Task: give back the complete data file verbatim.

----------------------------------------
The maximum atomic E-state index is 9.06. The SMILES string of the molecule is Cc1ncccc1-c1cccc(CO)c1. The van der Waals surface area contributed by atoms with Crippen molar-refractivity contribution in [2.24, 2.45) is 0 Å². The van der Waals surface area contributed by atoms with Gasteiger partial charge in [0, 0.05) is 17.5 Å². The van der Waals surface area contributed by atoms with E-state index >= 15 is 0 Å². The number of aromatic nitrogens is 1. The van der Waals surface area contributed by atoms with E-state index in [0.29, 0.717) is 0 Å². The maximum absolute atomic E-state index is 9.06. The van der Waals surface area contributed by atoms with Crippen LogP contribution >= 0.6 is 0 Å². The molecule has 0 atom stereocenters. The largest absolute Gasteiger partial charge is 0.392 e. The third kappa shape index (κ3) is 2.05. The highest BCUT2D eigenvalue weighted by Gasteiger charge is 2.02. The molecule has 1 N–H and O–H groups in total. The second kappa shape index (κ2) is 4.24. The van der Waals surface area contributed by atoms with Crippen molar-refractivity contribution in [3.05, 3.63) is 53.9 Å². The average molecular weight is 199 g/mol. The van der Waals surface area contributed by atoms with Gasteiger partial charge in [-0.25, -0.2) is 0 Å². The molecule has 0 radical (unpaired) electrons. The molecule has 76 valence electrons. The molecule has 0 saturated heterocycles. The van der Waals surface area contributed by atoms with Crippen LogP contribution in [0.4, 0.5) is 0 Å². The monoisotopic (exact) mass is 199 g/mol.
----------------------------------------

The maximum atomic E-state index is 9.06. The SMILES string of the molecule is Cc1ncccc1-c1cccc(CO)c1. The van der Waals surface area contributed by atoms with Crippen molar-refractivity contribution in [2.24, 2.45) is 0 Å². The van der Waals surface area contributed by atoms with Gasteiger partial charge in [0, 0.05) is 17.5 Å². The van der Waals surface area contributed by atoms with E-state index >= 15 is 0 Å². The number of aromatic nitrogens is 1. The van der Waals surface area contributed by atoms with E-state index in [0.29, 0.717) is 0 Å². The maximum absolute atomic E-state index is 9.06. The van der Waals surface area contributed by atoms with Crippen LogP contribution >= 0.6 is 0 Å². The molecule has 0 atom stereocenters. The largest absolute Gasteiger partial charge is 0.392 e. The third kappa shape index (κ3) is 2.05. The highest BCUT2D eigenvalue weighted by Gasteiger charge is 2.02. The molecule has 1 N–H and O–H groups in total. The second kappa shape index (κ2) is 4.24. The van der Waals surface area contributed by atoms with Crippen molar-refractivity contribution in [3.05, 3.63) is 53.9 Å². The average molecular weight is 199 g/mol. The van der Waals surface area contributed by atoms with Gasteiger partial charge in [-0.25, -0.2) is 0 Å². The molecule has 0 radical (unpaired) electrons. The molecule has 76 valence electrons. The molecule has 0 saturated heterocycles. The van der Waals surface area contributed by atoms with Crippen LogP contribution in [0.4, 0.5) is 0 Å². The monoisotopic (exact) mass is 199 g/mol.